UK weather: Hottest New Year's Eve recorded as Brits welcome 2022

31 December 2021, 18:22 | Updated: 31 December 2021, 22:42

The UK has recorded the mildest New Year's Eve on record
The UK has recorded the mildest New Year's Eve on record. Picture: Alamy

By Megan Hinton

Britain has marked its hottest New Year's Eve on record, the Met Office has confirmed.

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The previous record of 14.8C, held by Colwyn Bay in North Wales in 2011, was toppled at 11am on Friday in Ryehill, East Yorkshire, when the mercury hit 14.9C.

The following hour, a high of 15.3C was recorded in Coningsby, Lincolnshire.

"Our station at Ryehill, a small village in East Yorkshire, has recorded 14.9C today, which tops the previous record of 14.8C," Met Office spokesperson Stephen Dixon said.

"It has provisionally broken the New Year's Eve record.

"We would expect that to climb further and reach temperatures we saw yesterday of around 15.5C."

The warm spell also has the potential to challenge records for New Year’s Day, creating the unusual situation of one weather system perhaps breaking weather records for two days in separate calendar years.

The highest UK daytime temperature recorded on New Year’s Day was 15.6C in Bude, Cornwall, in 1916.

The extremely mild spell is driven by a flow of warm, moist air from the Canary Islands, further south in the Atlantic and also brings some cloud and outbreaks of rain to the UK.

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But temperatures are set to fall slightly at night as the UK rings in 2022, according to forecasters.

Revellers in some parts of the UK will have to brace for rain in the evening, with light drizzle expected across pockets of eastern and southern England and North Wales.

It comes after what is likely to have been Britain's dullest December since 1956 with less than 27 hours of sunlight across the country on average.

The Met Office said there had been just 26.6 hours of sunshine over 30 days - 38 per cent less than the national average for this time of year.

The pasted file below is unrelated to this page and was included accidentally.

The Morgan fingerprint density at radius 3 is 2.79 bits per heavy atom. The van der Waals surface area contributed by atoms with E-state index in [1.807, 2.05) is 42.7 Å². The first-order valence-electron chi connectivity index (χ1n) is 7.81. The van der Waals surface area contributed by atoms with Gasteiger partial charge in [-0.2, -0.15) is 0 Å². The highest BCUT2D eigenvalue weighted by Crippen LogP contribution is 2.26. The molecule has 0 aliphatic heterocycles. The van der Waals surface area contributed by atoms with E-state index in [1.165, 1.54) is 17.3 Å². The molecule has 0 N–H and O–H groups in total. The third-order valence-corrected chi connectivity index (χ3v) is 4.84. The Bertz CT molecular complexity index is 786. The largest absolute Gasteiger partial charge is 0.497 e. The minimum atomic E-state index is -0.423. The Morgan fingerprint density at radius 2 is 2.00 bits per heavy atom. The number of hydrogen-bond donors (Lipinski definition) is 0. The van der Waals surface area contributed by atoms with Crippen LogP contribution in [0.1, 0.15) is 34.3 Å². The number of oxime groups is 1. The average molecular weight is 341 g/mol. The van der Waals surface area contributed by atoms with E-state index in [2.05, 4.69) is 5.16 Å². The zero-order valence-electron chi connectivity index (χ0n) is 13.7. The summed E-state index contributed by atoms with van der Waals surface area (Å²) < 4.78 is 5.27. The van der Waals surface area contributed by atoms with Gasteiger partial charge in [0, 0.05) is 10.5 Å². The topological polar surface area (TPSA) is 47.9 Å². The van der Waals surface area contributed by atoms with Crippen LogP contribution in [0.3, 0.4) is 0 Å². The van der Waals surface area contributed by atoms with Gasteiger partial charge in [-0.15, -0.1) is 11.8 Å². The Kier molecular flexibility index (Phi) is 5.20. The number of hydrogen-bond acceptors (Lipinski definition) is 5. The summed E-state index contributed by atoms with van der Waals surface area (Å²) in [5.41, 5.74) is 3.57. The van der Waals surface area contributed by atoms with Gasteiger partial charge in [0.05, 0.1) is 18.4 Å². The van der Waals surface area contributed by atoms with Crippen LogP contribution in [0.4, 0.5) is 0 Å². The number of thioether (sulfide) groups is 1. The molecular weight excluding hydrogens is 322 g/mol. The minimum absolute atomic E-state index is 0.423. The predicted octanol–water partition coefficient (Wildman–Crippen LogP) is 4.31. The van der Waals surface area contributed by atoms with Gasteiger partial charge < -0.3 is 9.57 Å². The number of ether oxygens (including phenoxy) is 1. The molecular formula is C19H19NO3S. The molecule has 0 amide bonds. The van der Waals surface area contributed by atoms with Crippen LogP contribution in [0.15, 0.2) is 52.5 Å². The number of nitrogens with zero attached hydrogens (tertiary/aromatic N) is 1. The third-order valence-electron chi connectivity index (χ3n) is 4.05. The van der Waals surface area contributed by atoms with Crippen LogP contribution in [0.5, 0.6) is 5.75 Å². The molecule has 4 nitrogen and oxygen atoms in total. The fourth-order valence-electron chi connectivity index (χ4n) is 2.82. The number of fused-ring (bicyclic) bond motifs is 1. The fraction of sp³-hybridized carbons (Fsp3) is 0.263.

Met Office forecaster Craig Snell said the dull weather was linked to milder temperatures across winter generally, which are likely to be caused by global warming.

"One of the reasons we're getting the dull weather is the fact that it's been so mild. We're drawing in south-westerly wind from the Atlantic and it's also drawing in a lot of moisture. It keeps us warm but it also produces a lot of cloud," he said.

Mr Snell added: "The globe is warming up so we would expect our winters to be milder than they were."

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But as the UK heads into the New Year snow could be on the way.

During the first week of January, the Met Office forecast frost, snow and heavy rain.

The official forecast reads: "A cold and frosty start to this period, before rain spreads from the west.

"This rain may be heavy at times and could be preceded by a short period of snow, mainly in northern areas.

"Cloud and rain are likely to clear, leading to drier and brighter conditions further south and east.

"Generally windy for all, with the strongest winds accompanying the rain to the north and west.

"Overall, temperatures are expected to be near to or above average, although some temporary colder periods are likely."